The IMF board is due to convene tomorrow to discuss the merits of each candidate. Reports suggest that today they are to take a straw poll of member governments to see whether any candidate has a clear majority. This chart gives you a pretty good idea of what the results might look like…
The US has in the past said it would support the candidate with broad geographic support, the outcome of the straw poll then, is likely to give them the justification to support Lagarde and skirt around accusations that a motivating factor is control of the IMF deputy MD post and of course the World Bank presidency.
In the past couple days a number of nations have jumped off the fence and are publically putting their support behind a candidate. Joining the Carstens camp are Canada and Australia who released a joint statement of Friday. After reiterating the need for an open, transparent and merit based process they go on to say:
Agustín Carstens’ previous experience in the IMF, combined with his background as Finance Minister of Mexico and his current position as Governor of the Mexican central bank, equip him very well to understand and address, on a collaborative and inclusive basis with IMF member countries, the challenges faced by the global economy. Accordingly, after due consideration of the candidates and the IMF selection criteria, we have decided to support him for the position of IMF Managing Director.
Lagarde it seems may at last have the support of China, though the tone suggests they are more resigned to the inevitably of her appointment. China’s central bank chief said “of course we still do not know what the final situation will be. Currently, there doesn’t seem to be anything unclear about it”.
So is that a known unkown or an unkown known?
Strange times produce strange bedfellows. In a direct challenge to the European gang’s attempt to shoehorn in yet another French MD, South Africa and Australia have issued a joint statement saying that, “For too long, the IMF’s legitimacy has been undermined by a convention to appoint its senior management on the basis of their nationality.”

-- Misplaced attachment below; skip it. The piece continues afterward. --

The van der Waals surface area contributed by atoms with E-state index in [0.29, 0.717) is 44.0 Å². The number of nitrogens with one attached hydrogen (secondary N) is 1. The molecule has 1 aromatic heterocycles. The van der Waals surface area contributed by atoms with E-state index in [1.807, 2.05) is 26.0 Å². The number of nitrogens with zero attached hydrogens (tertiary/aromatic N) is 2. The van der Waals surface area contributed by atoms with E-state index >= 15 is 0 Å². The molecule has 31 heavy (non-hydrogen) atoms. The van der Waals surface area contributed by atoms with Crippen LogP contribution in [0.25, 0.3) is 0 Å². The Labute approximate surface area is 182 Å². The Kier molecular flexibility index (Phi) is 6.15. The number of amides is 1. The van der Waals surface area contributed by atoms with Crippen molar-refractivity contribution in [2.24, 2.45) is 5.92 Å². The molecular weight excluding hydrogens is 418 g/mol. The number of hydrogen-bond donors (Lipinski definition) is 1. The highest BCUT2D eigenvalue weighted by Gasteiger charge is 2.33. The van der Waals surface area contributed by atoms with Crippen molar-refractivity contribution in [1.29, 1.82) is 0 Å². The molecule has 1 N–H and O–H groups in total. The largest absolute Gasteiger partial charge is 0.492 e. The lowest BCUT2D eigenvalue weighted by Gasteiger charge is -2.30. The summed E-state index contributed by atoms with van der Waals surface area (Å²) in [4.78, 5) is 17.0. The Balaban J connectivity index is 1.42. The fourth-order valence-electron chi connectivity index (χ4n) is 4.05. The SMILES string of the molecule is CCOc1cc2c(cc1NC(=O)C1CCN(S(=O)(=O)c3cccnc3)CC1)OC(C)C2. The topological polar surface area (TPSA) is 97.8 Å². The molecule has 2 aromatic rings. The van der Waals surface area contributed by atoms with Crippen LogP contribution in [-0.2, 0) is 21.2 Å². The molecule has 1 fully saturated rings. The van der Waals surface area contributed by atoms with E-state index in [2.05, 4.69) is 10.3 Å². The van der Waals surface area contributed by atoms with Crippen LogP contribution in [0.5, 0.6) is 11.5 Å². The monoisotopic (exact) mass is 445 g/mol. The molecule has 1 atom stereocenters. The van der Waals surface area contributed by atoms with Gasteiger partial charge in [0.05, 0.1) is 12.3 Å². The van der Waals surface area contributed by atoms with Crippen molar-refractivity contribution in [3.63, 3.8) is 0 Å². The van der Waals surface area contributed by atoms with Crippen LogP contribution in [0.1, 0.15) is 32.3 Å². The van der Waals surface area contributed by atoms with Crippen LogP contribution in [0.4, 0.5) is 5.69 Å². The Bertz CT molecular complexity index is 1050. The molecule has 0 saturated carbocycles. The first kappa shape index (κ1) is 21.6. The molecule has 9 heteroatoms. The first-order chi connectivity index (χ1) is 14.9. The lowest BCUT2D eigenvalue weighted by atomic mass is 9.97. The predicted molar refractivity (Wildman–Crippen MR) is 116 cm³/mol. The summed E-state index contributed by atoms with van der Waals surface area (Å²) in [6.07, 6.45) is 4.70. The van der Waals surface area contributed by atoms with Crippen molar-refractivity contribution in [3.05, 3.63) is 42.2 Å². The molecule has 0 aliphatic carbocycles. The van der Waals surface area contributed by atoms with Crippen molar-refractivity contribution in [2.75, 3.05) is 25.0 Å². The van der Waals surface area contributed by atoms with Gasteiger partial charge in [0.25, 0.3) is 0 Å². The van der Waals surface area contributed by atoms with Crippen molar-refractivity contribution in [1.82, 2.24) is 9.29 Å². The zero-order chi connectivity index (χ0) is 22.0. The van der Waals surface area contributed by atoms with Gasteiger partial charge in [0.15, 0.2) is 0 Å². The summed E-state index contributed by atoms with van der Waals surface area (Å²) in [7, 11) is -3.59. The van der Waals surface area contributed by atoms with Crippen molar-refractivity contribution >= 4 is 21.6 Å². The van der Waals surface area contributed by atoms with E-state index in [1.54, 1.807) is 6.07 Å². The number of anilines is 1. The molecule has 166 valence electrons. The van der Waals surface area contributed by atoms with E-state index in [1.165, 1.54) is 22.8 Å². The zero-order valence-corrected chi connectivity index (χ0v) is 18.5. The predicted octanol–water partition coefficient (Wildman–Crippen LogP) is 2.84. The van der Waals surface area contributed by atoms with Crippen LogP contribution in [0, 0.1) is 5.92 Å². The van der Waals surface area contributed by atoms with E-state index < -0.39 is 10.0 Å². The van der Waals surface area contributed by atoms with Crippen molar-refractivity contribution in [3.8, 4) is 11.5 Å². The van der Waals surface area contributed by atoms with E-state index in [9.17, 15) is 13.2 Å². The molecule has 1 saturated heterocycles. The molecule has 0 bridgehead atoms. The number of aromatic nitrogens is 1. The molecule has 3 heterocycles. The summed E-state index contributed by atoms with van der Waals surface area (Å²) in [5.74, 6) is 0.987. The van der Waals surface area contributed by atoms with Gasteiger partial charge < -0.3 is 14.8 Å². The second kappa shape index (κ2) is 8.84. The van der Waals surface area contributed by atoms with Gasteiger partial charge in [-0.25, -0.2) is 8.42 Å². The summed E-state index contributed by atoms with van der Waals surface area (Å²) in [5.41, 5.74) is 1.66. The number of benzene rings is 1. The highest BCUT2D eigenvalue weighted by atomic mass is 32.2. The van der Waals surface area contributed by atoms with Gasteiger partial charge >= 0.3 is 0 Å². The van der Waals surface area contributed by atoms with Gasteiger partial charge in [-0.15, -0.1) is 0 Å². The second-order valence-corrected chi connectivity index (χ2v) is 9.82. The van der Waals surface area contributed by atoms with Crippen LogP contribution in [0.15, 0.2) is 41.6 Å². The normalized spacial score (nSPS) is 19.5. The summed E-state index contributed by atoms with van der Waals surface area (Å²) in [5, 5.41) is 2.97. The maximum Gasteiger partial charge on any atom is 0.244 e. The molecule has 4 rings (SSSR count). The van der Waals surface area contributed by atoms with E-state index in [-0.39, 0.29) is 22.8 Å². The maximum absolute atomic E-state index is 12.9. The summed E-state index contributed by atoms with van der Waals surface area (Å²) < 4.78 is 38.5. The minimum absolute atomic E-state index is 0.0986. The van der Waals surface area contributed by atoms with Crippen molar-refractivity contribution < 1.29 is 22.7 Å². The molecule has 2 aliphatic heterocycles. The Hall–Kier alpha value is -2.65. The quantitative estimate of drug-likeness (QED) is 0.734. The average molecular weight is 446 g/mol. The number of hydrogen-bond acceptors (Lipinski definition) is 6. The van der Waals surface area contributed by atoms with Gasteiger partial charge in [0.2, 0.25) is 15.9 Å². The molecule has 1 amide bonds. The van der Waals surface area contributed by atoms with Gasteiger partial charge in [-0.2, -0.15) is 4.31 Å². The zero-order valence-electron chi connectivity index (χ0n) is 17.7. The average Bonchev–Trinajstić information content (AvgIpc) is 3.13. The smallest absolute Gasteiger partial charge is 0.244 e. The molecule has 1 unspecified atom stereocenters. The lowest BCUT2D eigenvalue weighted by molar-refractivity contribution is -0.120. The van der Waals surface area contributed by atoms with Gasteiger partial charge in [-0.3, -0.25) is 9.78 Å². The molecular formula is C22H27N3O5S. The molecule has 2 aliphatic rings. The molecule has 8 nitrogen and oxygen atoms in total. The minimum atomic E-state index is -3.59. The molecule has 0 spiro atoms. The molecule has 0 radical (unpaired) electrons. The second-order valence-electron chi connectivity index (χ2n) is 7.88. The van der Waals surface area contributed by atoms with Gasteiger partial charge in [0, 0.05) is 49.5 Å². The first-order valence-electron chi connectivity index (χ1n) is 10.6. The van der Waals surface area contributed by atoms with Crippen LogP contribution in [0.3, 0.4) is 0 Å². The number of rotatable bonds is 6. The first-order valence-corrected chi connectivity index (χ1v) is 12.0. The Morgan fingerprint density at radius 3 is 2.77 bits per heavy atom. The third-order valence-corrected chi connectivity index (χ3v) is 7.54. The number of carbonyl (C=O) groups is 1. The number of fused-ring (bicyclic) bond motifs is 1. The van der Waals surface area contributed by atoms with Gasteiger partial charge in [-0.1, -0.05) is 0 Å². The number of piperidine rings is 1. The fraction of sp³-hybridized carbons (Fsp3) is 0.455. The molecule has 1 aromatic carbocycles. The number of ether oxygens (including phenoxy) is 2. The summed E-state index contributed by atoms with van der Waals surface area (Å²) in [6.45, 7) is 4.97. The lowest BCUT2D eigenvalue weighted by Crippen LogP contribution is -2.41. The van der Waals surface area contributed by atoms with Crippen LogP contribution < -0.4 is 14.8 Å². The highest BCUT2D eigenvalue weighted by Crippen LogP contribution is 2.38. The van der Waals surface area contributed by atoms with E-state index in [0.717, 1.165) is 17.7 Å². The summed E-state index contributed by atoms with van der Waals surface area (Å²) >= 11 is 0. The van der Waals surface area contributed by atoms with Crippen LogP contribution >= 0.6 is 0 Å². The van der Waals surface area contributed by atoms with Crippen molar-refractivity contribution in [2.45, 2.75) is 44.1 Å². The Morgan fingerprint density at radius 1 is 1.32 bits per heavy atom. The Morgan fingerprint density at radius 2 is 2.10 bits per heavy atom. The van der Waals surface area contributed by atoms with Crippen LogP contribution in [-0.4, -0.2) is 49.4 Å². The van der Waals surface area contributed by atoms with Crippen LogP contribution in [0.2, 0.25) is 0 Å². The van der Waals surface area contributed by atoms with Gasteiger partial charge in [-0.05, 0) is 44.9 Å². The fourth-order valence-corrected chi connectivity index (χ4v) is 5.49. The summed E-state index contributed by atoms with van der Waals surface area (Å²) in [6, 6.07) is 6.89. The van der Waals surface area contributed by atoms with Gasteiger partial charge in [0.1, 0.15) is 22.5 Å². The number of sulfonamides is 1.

This is precisely the point that European governments – seemingly stuck in a nineteenth century timewarp – seem pigheadedly determined to ignore. Forcing in another European undermines the legitimacy of the IMF, making it look absurdly out of touch in a global economy powered by China, India and other emerging markets. It will also do them no favours in Europe – will an insider who owes their position to the backing of the Euro club really speak truth to power and help them take the hard choices ahead? I doubt it and so do leading analysts at the Peterson Institute. In a thoughtful article, Veron and Subramanian argue:
“if and when Greece comes back for its second tranche of borrowing, the MD will have … to convince Europe, in what promises to be a heated discussion, that Greece has a solvency problem and requires debt restructuring; or, if the IMF concludes that Greece merits international support and all other options are worse, to convince the rest of the world to extend further financial commitments. Either way, there is less need for a European and more for an objective outsider.”
Amar Bhattacharya of the G24 group of developing countries at the Fund puts it well: “There are very, very strong able candidates from the developing world and there has never been a more important time for change for the institution given the challenges it faces and the need for true multilateralism.” It seems obvious to me that Europe’s best interest lies in a truly open, merit-based process: but are there any leading European politicians far-sighted enough to see that?